People that care about fashion will be sad to see this go. People that don’t care about fashion will remain confused.
Big news in the fashion world today, as Martin Margiela is officially announced as having left his eponymous design house after some twenty years at its head.
The enigmatic man behind the curtain has been all but gone in the last few years, and the absence was evident in the collections released under his name. The last couple seasons have felt a little “been there, done that,” which is a terrible impression to get from a house whose designs normally invoke feelings of “never been there, and why would we do that?” (In a good way, of course.)
More notable than the designer’s departure will be his absence, as the company will not be bringing in another designer in to helm the operation.
“It would have been very simple to hire someone else, and we evaluated that option, but in the end, what is important is the taste of designer,” [Margiela CEO Giovanni] Pungetti said Tuesday in an interview in Paris.
Instead, “the fashion house would continue to operate with the creative staff that its reclusive founder had developed over 20 years.”
With a founder like Martin Margiela, I understand the reluctance to bring in a new creative director. Margiela himself has been such a creative force that a distinctive departure from his style and vision will be seen as a fall from the space age, avantgarde pedestal the house currently sits upon. On the other hand, a new designer that tries to do more of the same will almost definitely be perceived as a lampoon or parody – or worse, incompetent – so better to avoid the conundrum entirely.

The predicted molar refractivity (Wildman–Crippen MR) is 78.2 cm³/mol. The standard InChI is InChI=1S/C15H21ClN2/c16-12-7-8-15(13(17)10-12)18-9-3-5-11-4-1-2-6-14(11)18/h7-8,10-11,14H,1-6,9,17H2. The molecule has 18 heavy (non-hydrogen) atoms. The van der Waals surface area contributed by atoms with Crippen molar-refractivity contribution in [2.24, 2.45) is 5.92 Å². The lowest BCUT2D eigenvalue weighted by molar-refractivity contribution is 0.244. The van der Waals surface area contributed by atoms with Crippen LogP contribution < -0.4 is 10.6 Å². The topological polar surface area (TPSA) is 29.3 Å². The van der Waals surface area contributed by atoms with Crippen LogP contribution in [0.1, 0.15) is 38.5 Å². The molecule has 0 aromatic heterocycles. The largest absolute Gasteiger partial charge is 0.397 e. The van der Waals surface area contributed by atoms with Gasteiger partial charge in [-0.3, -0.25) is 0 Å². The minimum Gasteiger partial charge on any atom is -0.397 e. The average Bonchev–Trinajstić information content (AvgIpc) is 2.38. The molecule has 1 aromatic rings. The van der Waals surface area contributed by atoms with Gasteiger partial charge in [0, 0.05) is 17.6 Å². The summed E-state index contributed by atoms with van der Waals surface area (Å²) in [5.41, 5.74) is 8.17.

However, I have to wonder at the ability of the staff to maintain its course any better with no definite captain guiding the way. Is it going to be like Willy Wonka’s chocolate factory under the direction of the Oompa Loompas?
I blame the house and its notable secrecy for forcing me to go with that metaphor. I blame only myself for carrying out the metaphor to its inevitable conclusion, and fantasizing about finding a golden ticket sewn in the lining of a pair of crazy flesh-toned space tights, taking a tour of the Maison, and watching as my comrades fall along the way (would someone try on a prototype suit and be consumed by the wildly distorted proportions, only to be rolled away by the lab coat-wearing team of oompa loom..I mean, faithful assistants?). At the end of my metaphor, I, Charlie Bucket, would be the last one left, and ownership of the fashion house would pass to me – where I would be left shocked and dumbfounded and probably ready to sell out to the highest bidder rather than make the mistake of trying to step in the sizable shoes of my predecessor.
I’m going to take a moment to put on my fashion clairvoyant hat – and while I won’t be predicting the shapes of clothing in the future like Margiela has done, I will attempt to suss out what’s to come for his company.
I don’t think this man likes his clairvoyant hat.
The house is already majority owned by the Diesel super-conglomerate, and stores have been popping up all over the world. There’s a fragrance in the works, and apparently, a “spa hotel,” whatever the hell that means. So here’s my prediction – they’ll keep churning out designs with less and less true originality, while simultaneously upping the “brand appeal” of the name. In ten years time, we’ll all be talking about Maison Martin Margiela, and a lot of us will probably be wearing it, but that’ll only be because million-dollar marketing teams have told us it’s the thing to do. Integrity will be sacrificed, profits will go through the roof, and Mister Margiela himself can live out his retirement however he wants to, because he was clever enough to use his powers as an invisible man to avoid media scrutiny. Everyone wins! Or, we all lose. What do you think?